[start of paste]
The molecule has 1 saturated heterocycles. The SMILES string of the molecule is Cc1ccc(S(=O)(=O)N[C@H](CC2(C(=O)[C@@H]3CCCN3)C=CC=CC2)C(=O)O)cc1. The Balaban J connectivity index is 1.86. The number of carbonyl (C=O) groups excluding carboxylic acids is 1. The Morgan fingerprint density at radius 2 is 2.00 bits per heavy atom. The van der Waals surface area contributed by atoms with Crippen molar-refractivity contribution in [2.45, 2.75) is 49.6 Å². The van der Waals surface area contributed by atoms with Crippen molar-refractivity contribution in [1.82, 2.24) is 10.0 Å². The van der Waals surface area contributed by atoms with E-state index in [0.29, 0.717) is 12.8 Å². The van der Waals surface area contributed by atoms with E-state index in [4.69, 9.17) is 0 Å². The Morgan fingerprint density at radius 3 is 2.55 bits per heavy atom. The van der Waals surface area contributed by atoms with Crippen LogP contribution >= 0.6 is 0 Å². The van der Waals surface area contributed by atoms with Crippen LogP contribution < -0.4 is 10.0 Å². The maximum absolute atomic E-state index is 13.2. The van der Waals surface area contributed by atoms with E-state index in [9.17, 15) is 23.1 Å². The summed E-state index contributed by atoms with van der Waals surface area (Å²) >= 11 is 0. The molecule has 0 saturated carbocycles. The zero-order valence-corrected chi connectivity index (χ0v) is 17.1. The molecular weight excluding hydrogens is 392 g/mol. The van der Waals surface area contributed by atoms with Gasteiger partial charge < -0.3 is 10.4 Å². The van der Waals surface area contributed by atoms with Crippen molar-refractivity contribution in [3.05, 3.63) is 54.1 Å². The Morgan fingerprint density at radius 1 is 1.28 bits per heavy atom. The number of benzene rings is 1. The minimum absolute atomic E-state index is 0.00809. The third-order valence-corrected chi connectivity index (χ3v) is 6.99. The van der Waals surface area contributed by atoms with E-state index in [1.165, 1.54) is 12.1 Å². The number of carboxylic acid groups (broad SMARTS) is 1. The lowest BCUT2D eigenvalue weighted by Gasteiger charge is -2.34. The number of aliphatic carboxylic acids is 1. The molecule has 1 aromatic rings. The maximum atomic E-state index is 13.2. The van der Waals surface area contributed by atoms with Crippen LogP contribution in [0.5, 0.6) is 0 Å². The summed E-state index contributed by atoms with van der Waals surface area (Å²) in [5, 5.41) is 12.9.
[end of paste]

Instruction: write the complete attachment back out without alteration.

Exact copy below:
The molecule has 1 saturated heterocycles. The SMILES string of the molecule is Cc1ccc(S(=O)(=O)N[C@H](CC2(C(=O)[C@@H]3CCCN3)C=CC=CC2)C(=O)O)cc1. The Balaban J connectivity index is 1.86. The number of carbonyl (C=O) groups excluding carboxylic acids is 1. The Morgan fingerprint density at radius 2 is 2.00 bits per heavy atom. The van der Waals surface area contributed by atoms with Crippen molar-refractivity contribution in [2.45, 2.75) is 49.6 Å². The van der Waals surface area contributed by atoms with Crippen molar-refractivity contribution in [1.82, 2.24) is 10.0 Å². The van der Waals surface area contributed by atoms with E-state index in [0.29, 0.717) is 12.8 Å². The van der Waals surface area contributed by atoms with E-state index in [4.69, 9.17) is 0 Å². The Morgan fingerprint density at radius 3 is 2.55 bits per heavy atom. The van der Waals surface area contributed by atoms with Crippen LogP contribution >= 0.6 is 0 Å². The van der Waals surface area contributed by atoms with Crippen LogP contribution < -0.4 is 10.0 Å². The maximum absolute atomic E-state index is 13.2. The van der Waals surface area contributed by atoms with E-state index in [9.17, 15) is 23.1 Å². The summed E-state index contributed by atoms with van der Waals surface area (Å²) >= 11 is 0. The molecule has 0 saturated carbocycles. The zero-order valence-corrected chi connectivity index (χ0v) is 17.1. The molecular weight excluding hydrogens is 392 g/mol. The van der Waals surface area contributed by atoms with Gasteiger partial charge < -0.3 is 10.4 Å². The van der Waals surface area contributed by atoms with Crippen molar-refractivity contribution in [3.05, 3.63) is 54.1 Å². The Morgan fingerprint density at radius 1 is 1.28 bits per heavy atom. The number of benzene rings is 1. The minimum absolute atomic E-state index is 0.00809. The third-order valence-corrected chi connectivity index (χ3v) is 6.99. The van der Waals surface area contributed by atoms with E-state index in [1.165, 1.54) is 12.1 Å². The number of carboxylic acid groups (broad SMARTS) is 1. The lowest BCUT2D eigenvalue weighted by Gasteiger charge is -2.34. The number of aliphatic carboxylic acids is 1. The molecule has 1 aromatic rings. The maximum atomic E-state index is 13.2. The van der Waals surface area contributed by atoms with Crippen LogP contribution in [0.5, 0.6) is 0 Å². The summed E-state index contributed by atoms with van der Waals surface area (Å²) in [5, 5.41) is 12.9.